First Sunday of Lent – evening
Sunday 1st March 2020
Lent 1 – evening
Luke 15. 1-10
Revd Preb Maureen Hobbs
Many tribal customs include the wearing of amulets – small packages containing something precious and holy that is worn close to the skin and the heart.
For the earliest human beings their amulets would have been contained in small pieces of leather, made into a pouch and worn on a leather thong around the neck or at the waist. Maybe some fragments of bone from the sort of animal that they wanted to hunt and kill to provide for the rest of the kinship group in which they lived? Maybe an attractive shell or curious stone that had taken their fancy and in which they had attributed miraculous powers?
Some of you here tonight may be wearing lockets? They were once pretty common items of jewellery – I had several as I was growing up. Often heart-shaped and inside would be a small photograph of a loved one – maybe a lock of hair? They seem to be much less popular today in this age of the selfie! Photographs no longer have the sort of precious quality they once did!
But in new age thinking, there may also be those who believe – quite sincerely that the wearing of a particular crystal or semi-precious gem stone may have curative powers? And I know of many people who are convinced that wearing a copper bangle helps with the stiffness and pain of arthritis! And is anyone today wearing a Leek or a Daffodil???
For devout Jews it is the words of the Shema or founding prayer of Judaism – The Lord our God is one God. You shall love the Lord your God with all your heart, with all your soul, and with all your strength (or might). These are the words that are written down and placed in small black leather boxes or Phylacteries that are strapped to the forearm and the forehead of Orthodox Jewish men before they begin their formal times of prayer during the day. The word phylactery is derived from a Greek word meaning amulet or safeguard – something that serves to protect. And the same words are placed in little metal containers that are always attached to the door frame of the house – not just of the Orthodox but of virtually every Jewish family I have ever encountered – and I grew up in a part of London that had at that time a very strong and vibrant Jewish community.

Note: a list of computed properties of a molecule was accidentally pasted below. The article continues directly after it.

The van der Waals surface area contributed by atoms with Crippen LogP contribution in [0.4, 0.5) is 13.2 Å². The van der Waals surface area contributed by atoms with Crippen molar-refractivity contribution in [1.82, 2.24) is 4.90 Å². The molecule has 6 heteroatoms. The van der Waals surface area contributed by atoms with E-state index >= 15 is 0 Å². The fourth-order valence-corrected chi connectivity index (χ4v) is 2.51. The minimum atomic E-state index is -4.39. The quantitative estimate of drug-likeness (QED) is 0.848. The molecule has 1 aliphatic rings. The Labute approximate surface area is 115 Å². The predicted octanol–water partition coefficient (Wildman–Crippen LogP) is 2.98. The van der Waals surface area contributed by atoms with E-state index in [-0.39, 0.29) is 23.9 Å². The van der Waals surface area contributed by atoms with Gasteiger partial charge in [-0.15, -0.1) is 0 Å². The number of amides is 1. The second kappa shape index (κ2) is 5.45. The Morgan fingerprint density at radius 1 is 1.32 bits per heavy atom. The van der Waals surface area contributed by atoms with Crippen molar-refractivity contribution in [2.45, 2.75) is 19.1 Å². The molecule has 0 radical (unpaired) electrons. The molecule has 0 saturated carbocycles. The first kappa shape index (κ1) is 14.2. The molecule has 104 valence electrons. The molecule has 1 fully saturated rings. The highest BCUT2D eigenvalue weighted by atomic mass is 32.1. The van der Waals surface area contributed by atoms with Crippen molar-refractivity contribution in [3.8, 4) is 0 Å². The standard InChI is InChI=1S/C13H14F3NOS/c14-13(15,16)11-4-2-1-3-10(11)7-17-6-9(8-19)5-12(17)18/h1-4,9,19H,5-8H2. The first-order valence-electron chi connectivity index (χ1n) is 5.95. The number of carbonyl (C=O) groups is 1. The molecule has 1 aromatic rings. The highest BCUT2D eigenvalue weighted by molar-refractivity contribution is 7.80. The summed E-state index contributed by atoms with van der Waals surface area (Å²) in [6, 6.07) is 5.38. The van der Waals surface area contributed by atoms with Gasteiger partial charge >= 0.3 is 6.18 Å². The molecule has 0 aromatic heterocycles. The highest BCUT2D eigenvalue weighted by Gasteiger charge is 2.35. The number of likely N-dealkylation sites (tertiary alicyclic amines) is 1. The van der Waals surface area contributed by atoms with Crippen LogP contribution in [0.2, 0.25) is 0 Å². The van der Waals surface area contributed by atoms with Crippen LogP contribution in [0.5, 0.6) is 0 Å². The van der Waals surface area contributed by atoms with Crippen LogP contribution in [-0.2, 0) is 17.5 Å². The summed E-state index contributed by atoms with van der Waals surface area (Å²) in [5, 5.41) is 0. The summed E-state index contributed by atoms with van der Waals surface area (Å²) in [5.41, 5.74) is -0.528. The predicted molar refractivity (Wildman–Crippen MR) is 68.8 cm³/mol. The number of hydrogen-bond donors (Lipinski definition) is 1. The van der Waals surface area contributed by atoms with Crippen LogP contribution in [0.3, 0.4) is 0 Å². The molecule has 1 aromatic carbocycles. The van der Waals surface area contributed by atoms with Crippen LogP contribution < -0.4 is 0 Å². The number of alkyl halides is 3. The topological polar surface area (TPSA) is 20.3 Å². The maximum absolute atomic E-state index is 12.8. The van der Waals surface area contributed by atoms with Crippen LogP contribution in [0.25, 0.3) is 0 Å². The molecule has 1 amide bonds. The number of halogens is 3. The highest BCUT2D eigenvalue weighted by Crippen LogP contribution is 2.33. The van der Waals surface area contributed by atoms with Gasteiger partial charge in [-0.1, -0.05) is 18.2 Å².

So while the phylactery may be one of the outward signs that mark a Jewish person as distinctive from his Christian, Muslim, Sikh or indeed Atheist neighbour, it is nevertheless a symbol that we can easily understand and appreciate. When devout Jews recite this daily prayer, they feel they are harnessing themselves to God’s purposes – putting themselves at God’s disposal to do whatever God demands, and letting God take them where he chooses. It is a love that engages heart, soul, mind and strength. It is where you put your energy; where you focus your hard thinking: where you orientate your life. And it is a very good thing to think about as we step out on this journey through the days and nights of Lent.
Today, not merely love of God, but the very existence of God is questioned. We will have plenty to discuss around this issue as we consider the life of Stephen Hawking who famously had no time for organised religion and spent a lot of his energy trying to disprove the existence – or at least the need for a divine entity. It may be true to say that many today are only half-believers. Not willing to give up the idea of something greater than ourselves, but unwilling to give it the name of God or to do anything that smacks of worship! Atheism lurks in all our lives. We have only to ask ourselves, when and where does our love of God determine our choices, our decisions, our attitudes, our conduct, our way of living? Where does it impact and make itself felt now, today? Maybe in our consideration of Climate Change or Fairtrade? Those are two areas where the Christian is a bit more conscious perhaps of a faith-driven motivation? Perhaps you can think of others?
But it is worth asking – as the world faces up to the threat of a worldwide pandemic – have we lost our first love? Lost, as a nation, as a religious community, our religious past, our corporate memory? That is where our second lesson comes in.
What has a woman with a lost coin or a farmer with lost sheep, to do with belief in God?
Well simply that the God who commands our love has, in our day, to be re-sought, searched for, rediscovered. Have we sensed what we have lost or misplaced? Have we any notion of how to go about searching for it?
When the people of Israel heeded the command to love God, they underwent a radical reform and entered upon a period of peace and stability. And there is no telling what would happen if as people, faith communities and nations we heeded the commandment to ‘Love the Lord your God with all your heart, with all your soul, and with all your might.’ But it would be intriguing to find out!
May you find time this Lent to keep the love of God uppermost in your mind to let it direct your thoughts and your acts, and let God lead you safe through the desert in search of your own promised land.